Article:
Hurricane Felix 1995

Preliminary Report
Hurricane Felix
08 - 25 August 1995


Hurricane Allison (1)
Tropical Storm Barry (TS)
Tropical Storm Chantal (TS)
Tropical Storm Dean (TS)
Hurricane Erin (2)
Hurricane Felix (4)
Tropical Storm Gabrielle (TS)
Hurricane Humberto (2)
Hurricane Iris (2)
Tropical Storm Jerry (TS)
Tropical Storm Karen (TS)
Hurricane Luis (4)
Hurricane Marilyn (3)

Hurricane Noel (1)
Hurricane Opal (4)
Tropical Storm Pablo (TS)
Hurricane Roxanne (3)
Tropical Storm Sebastien (TS)
Hurricane Tanya (1)

a. Synoptic History

A tropical wave moved off the African coast on 6 August. Satellite imagery indicated that it quickly displayed evidence of a circulation as it moved toward the west. The post-analysis "best track" shows that the disturbance became Tropical Depression Seven about 400 nautical miles west-southwest of the Cape Verde Islands at 0000 UTC 8 August when loosely organized deep convection increased.

The depression strengthened into Tropical Storm Felix later on the 8th and followed a west-northwestward track at 17-23 mph for the next three days. Based on satellite intensity estimates, Felix reached hurricane strength at 0000 UTC 11 August while centered about 500 nautical miles east-northeast of the Leeward Islands. Reports from reconnaissance aircraft indicated rapid strengthening from the time of the first eye penetration near 1200 UTC on the 11th through the 12th. Maximum sustained surface winds of 138 mph are estimated to have occurred near 1800 UTC 12 August. A well-defined eye was visible in satellite imagery at this time.

Felix moved northwestward on 12 August, and then turned more toward the north and started to weaken on 13 August. Two factors likely contributed to the weakening: 1) Felix went through a concentric eyewall cycle, and 2) wind shear increased over the system when Felix's upper-level anticyclone didn't remain centered over the lower-level cyclonic circulation. Aircraft data on the 13th when Felix was centered 300 to 400 nautical miles south-southeast of Bermuda indicated a large wind field with several wind maxima and no tight center. These characteristics would persist for much of the remainder of the storm's life.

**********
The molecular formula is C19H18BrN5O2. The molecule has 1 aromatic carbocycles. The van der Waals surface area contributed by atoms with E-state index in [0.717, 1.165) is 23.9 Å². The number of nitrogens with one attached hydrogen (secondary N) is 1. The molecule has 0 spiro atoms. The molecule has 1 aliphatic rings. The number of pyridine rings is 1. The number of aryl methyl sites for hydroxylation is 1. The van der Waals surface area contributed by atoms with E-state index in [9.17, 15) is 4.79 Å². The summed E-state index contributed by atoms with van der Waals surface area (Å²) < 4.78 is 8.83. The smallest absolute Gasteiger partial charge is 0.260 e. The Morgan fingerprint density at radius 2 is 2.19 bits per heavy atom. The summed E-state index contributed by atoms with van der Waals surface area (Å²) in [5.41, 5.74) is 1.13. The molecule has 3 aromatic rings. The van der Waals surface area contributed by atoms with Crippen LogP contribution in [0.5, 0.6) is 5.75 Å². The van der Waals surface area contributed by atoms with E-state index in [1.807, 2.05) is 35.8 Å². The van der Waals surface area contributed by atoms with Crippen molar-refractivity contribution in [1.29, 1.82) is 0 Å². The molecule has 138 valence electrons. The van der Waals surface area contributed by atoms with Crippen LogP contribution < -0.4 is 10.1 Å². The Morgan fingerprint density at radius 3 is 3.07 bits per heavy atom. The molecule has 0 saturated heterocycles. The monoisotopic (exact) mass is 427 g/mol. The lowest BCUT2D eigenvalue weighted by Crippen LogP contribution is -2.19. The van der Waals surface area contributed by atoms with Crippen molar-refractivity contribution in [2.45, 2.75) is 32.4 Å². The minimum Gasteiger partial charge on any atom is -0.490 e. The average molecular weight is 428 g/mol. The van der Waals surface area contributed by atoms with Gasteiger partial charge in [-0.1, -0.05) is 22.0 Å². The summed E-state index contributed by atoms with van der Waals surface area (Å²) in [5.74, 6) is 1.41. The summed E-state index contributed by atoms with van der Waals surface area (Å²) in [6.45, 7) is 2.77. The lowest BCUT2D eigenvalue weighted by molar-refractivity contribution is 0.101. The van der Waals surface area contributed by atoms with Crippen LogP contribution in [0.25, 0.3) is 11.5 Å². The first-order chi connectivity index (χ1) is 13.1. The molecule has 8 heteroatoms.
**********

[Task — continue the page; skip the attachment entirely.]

Felix's northward turn was due to a large deep-layer trough over the western Atlantic. The trough split as Felix approached, with one part moving northeastward and filling and the other moving southward to the southwest of the hurricane. The resulting steering pattern allowed Felix to resume a general northwestward motion by 15 August, with this motion persisting into the next day. This track took the storm center within 65 nautical miles of Bermuda and toward the North Carolina coast.

The split in the trough resulted in increased ridging over the western Atlantic that appeared to be strong enough to drive Felix into the eastern United States. However, a small weakness remained between 70 and 75W as indicated by Air Force and NOAA reconnaissance data on the 16th. Felix turned northward into the weakness and almost stalled late on the 16th. It then moved slowly northeastward on 17 August. A second westerly trough failed to pick up the storm on 18-19 August, and Felix performed an anticyclonic loop offshore as the trough bypassed the tropical cyclone. The hurricane accelerated northward on 20 August and northeastward on 21 August in response to a third trough.

During 17-19 August, Felix had a 50-70 nautical miles wide eye on aircraft radar and rather weak convection in satellite imagery. Despite this, the storm maintained 75-81 mph sustained winds and a central pressure near 970 mb. It is possible that this structure was due to cooler, drier air entering the circulation at low and mid levels. Felix dropped below hurricane strength on 20 August as it moved over colder water and shearing again increased.